Everyone’s got a morning ritual. Some people prefer a regular cup of coffee; some might sweat through the sunrise at the gym. But some people want a much mellower start, kicking off their day with a big ol’ toke of weed.
The country where you’re most likely to find advocates of the “wake and bake” life, according to the results of the 2017 Global Drug Survey (GDS) published on Wednesday, is the United States. The analysis of drug use data from 69,299 marijuana users worldwide showed that 21.9 percent of American weed smokers smoked a joint within the first five to sixty minutes of their day.
Coming in second place, by a fairly large margin, was Mexico, where 18.4 percent of respondents reported smoking after waking up. In third, at 15.9 percent, was Greece. The people least likely to get high in the morning were the Dutch, where only 3.6 percent of respondents reported doing so. Across all the 50 countries surveyed, the average proportion of respondents that wake and bake was 10.3 percent.
While the origin of the term wake and bake is unclear, it’s thought to have been popularized by Grateful Dead fans in the 1960s that advocated waking and baking on 4/20, the high holy day of cannabis culture.
Since its inception, the concept of wake and bake has been elevated to a near-ritualistic status among marijuana enthusiasts, with some users going so far as to pen rules for doing so. On the cannabis website Herb, some of the official rules for wake and bake include: “Thou shalt have no shower before me,” “Thou shalt make unto thee an epic breakfast” (because everything tastes better when you’re high), and “Honor thy shirt and thy pants” (that is, stay in pajamas so your clothes don’t reek of weed).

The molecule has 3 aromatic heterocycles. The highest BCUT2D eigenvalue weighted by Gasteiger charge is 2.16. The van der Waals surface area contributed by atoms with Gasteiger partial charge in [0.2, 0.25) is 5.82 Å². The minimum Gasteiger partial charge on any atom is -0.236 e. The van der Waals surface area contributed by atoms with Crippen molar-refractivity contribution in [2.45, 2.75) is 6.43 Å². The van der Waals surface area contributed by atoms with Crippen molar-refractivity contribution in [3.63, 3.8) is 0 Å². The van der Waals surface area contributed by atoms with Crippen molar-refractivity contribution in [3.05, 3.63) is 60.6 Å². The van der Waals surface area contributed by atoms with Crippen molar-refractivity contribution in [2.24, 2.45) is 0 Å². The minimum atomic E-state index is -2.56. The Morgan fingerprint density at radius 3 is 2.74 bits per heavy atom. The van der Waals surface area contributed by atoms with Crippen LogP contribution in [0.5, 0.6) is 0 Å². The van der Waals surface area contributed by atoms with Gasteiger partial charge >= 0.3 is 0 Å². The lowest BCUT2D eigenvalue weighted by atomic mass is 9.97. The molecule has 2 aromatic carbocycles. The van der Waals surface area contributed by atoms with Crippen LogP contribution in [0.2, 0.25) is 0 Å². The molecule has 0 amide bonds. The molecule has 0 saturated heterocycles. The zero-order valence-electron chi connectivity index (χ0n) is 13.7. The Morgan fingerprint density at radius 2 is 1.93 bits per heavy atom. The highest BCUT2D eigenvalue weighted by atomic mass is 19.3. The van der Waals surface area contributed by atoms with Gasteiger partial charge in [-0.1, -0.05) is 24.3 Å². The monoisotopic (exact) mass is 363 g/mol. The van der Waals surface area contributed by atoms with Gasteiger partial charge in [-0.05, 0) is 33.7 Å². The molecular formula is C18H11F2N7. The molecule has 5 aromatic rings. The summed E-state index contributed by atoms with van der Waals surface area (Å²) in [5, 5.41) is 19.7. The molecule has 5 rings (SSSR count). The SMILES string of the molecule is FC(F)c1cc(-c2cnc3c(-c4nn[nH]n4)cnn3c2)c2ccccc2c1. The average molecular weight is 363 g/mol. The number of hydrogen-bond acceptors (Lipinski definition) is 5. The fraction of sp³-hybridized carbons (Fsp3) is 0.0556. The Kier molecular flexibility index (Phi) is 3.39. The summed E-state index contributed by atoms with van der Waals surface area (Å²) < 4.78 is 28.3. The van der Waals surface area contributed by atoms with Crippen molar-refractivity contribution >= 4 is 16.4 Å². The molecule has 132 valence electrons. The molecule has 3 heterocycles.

While revered by many marijuana users, the practice is not condoned by everyone. One team of scientists, writing in the journal Addiction Research and Theory in 2016, noted that morning weed use predicts cannabis problems, much as morning alcohol consumption suggests a drinking problem. In their study comparing people who smoked after waking up and those who smoked only after 12 noon, they conclude that “morning use of marijuana may indicate dependence and increased cannabis-related impairment.”
Being the first time that the GDS has measured the proportion of people that smoke up in the morning, there’s a lot we still don’t know about national wake and bake habits and how they’ve changed over time. But we can make a somewhat well-informed decision about how they might change in the future: With the recent introduction of marijuana-laced coffee, it won’t be surprising if more users decide to start their mornings on a higher note.